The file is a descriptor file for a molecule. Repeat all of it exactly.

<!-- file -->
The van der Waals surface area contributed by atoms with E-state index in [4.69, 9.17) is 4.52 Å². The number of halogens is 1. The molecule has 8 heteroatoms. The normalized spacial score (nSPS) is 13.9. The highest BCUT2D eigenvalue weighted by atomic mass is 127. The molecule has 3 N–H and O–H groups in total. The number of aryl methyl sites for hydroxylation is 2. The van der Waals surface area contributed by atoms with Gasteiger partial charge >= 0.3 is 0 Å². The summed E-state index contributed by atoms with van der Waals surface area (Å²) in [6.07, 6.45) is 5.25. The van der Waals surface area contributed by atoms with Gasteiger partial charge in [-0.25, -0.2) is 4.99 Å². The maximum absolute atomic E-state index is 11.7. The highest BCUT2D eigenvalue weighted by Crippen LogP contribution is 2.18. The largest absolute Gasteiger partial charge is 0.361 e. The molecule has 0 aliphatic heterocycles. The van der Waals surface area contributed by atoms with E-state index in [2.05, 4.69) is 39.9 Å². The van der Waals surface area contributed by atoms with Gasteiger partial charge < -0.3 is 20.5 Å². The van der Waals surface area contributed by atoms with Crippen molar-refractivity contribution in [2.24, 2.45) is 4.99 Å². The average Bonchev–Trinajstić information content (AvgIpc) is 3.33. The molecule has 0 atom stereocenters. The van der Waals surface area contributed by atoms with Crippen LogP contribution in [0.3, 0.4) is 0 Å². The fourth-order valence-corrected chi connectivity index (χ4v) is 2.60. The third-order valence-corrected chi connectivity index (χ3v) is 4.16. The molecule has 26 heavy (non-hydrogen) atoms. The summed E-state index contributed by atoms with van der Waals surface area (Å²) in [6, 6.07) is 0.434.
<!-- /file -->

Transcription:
The van der Waals surface area contributed by atoms with E-state index in [4.69, 9.17) is 4.52 Å². The number of halogens is 1. The molecule has 8 heteroatoms. The normalized spacial score (nSPS) is 13.9. The highest BCUT2D eigenvalue weighted by atomic mass is 127. The molecule has 3 N–H and O–H groups in total. The number of aryl methyl sites for hydroxylation is 2. The van der Waals surface area contributed by atoms with Gasteiger partial charge >= 0.3 is 0 Å². The summed E-state index contributed by atoms with van der Waals surface area (Å²) in [6.07, 6.45) is 5.25. The van der Waals surface area contributed by atoms with Gasteiger partial charge in [-0.25, -0.2) is 4.99 Å². The maximum absolute atomic E-state index is 11.7. The highest BCUT2D eigenvalue weighted by Crippen LogP contribution is 2.18. The largest absolute Gasteiger partial charge is 0.361 e. The molecule has 0 aliphatic heterocycles. The van der Waals surface area contributed by atoms with E-state index in [2.05, 4.69) is 39.9 Å². The van der Waals surface area contributed by atoms with Gasteiger partial charge < -0.3 is 20.5 Å². The van der Waals surface area contributed by atoms with Crippen molar-refractivity contribution in [2.24, 2.45) is 4.99 Å². The average Bonchev–Trinajstić information content (AvgIpc) is 3.33. The molecule has 0 atom stereocenters. The van der Waals surface area contributed by atoms with Crippen LogP contribution in [0.3, 0.4) is 0 Å². The fourth-order valence-corrected chi connectivity index (χ4v) is 2.60. The third-order valence-corrected chi connectivity index (χ3v) is 4.16. The molecule has 26 heavy (non-hydrogen) atoms. The summed E-state index contributed by atoms with van der Waals surface area (Å²) in [6, 6.07) is 0.434.